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In the historical times of Early Athens, where men predominantly ruled, women were still perceived as inferior people. However, Antigone illustrates many examples of feminism that made the play unique in its time: the relationship between the sisters Antigone and Ismene, Creon’s anti-feminist statements, and Antigone’s intrepid and courageous determination. In this essay, we will examine all aspects and elements of feminism in Antigone.
Ismene’s position on the patriarchal system
At the beginning of the plot of Antigone, it is clearly defined that Antigone and Ismene hold opposing beliefs about the role and place of women in the patriarchal system. Ismene states: “We must remember that we two are women, so not to fight with men; and that since we are subject to stronger power” (Sophocles 665). This statement clearly proves that Ismene believes that women should obey men and do whatever they say.
Creon as the embodiment of a misogynist
Sophocles portrays Creon as a fanatical king who disdains women, and this alludes to Creon’s downfall. When Creon states: “They must be women now. Now more free running.” (Sophocles 668), we begin to get acquainted with his convictions that women must obey men, and if they start acting on their own and independently of men, the city of Thebes will live in ruin. Creon further states: “I am no man and she the man instead” (Sophocles 58). This is an accurate indicator that Creon views men as being superior to women. The king then goes on to say: “I won’t be called weaker than womankind.” (Sophocles 70). This is an indication that he regards all women as feeble human beings. Creon is also a fanatic ruler since he claims: “Weaker than a woman!” (Sophocles 49). This proves the fact that the king believes that women are not more powerful or more intelligent than men. Creon is also quoted as saying: “not let myself be beaten by a woman. Better, if it must happen, that a man should overset me” (Sophocles 46). He also says, “The strongest iron, hardened in the fire, most often ends in scraps and shatterings” (Sophocles 38). This suggests that the most powerful woman will eventually succumb to men and end up with nothing.
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Feminist hints of Sophocles
In Antigone, Sophocles portrays individuals who adhere to feminist ideas, but he also punishes anyone who believes that women should be under male control. Creon, for example, believes that women should be obedient to men, and he is soon punished for his misogynistic stance. Creon notes: “May death come quick, bringing my final day!”. This demonstrates his consequences for his ideas about the role of women and the emotions he experiences after the death of his son and wife. Ismene is likewise punished because of Antigone’s actions, despite her assumption that men are the dominant gender. For this reason, Creon declares “he will execute them” (Sophocles 43). Ismene is similarly sentenced because she considers herself to “share the blame” and thinks she is “an accessory” (Sophocles 45).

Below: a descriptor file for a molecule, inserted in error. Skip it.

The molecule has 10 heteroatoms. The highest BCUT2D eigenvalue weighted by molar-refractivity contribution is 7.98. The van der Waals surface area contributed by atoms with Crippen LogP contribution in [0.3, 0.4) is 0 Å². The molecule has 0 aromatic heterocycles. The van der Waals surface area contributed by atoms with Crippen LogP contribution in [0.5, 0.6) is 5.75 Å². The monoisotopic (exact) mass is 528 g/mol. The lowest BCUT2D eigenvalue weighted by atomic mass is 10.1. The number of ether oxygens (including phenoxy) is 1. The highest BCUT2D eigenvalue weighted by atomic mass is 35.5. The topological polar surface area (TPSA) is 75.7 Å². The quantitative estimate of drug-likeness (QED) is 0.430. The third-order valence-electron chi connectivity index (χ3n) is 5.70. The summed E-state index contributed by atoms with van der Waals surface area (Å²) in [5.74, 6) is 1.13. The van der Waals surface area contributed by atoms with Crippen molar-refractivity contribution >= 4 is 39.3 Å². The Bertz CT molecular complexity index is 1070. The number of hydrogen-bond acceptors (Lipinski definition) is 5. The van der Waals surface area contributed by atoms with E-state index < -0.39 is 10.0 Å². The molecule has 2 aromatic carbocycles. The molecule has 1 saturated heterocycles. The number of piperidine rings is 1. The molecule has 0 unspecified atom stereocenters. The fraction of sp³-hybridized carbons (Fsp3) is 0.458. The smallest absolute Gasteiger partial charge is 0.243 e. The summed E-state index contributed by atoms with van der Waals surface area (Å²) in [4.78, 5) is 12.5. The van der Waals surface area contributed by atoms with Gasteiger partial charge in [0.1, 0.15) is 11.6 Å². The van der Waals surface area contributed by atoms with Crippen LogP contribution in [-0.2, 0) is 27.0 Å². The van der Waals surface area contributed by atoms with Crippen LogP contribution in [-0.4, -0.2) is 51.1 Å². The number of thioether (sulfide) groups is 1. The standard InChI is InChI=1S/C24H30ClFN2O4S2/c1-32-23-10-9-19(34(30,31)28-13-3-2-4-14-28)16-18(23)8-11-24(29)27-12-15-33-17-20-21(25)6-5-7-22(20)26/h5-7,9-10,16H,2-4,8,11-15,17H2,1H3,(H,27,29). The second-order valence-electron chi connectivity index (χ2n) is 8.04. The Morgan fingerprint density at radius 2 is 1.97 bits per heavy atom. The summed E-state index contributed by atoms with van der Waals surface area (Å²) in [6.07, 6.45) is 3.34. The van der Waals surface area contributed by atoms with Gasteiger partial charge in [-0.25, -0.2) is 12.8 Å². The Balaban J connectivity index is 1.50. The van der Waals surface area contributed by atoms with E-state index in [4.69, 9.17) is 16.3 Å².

The conflict between Creon and Antigone
Over the course of Antigone, the audience is presented with an eternal conflict of interest between a man (Creon) and a woman (Antigone). For Creon, it’s all about how to gain influence and what he recognizes as law. He also aims to maintain the power that men are above women. This is revealed when he states: “No woman rules me while I live.” (Sophocles 62). For Antigone, fate depends on the “unwritten laws” that have been promulgated by the gods and on what is ethically right. She is equally ambitious and ready to give her life for her beliefs. This is illustrated when she claims: “For me, the doer, death is best.” (Sophocles 37). It is also evident in her words: “And so, when strength runs out, I shall give over. (Sophocles 39).
Antigone as the embodiment of femininity
A lot of people would characterize a feminist as a person who promotes women’s rights, but I find that Antigone’s character goes beyond that description. As Antigone pronounces: “And if you think my acts are foolishness the foolishness may be in a fool’s eye.” (Sophocles 665), she demonstrates her feminist contempt for Creon by referring to him as a stupid man. This also reveals that Antigone does not admire Creon as a king and, by and large, a man. Antigone declares: “I have dared the crime of piety” (Sophocles 37). This statement might not reflect feminism, but it does reveal that the woman is brave in relation to the man. Finally, Antigone concludes by saying: “It is no shame to serve blood relatives” (Sophocles 60). This showcases her feminist rebellion when she buries her brother even though it is against the law.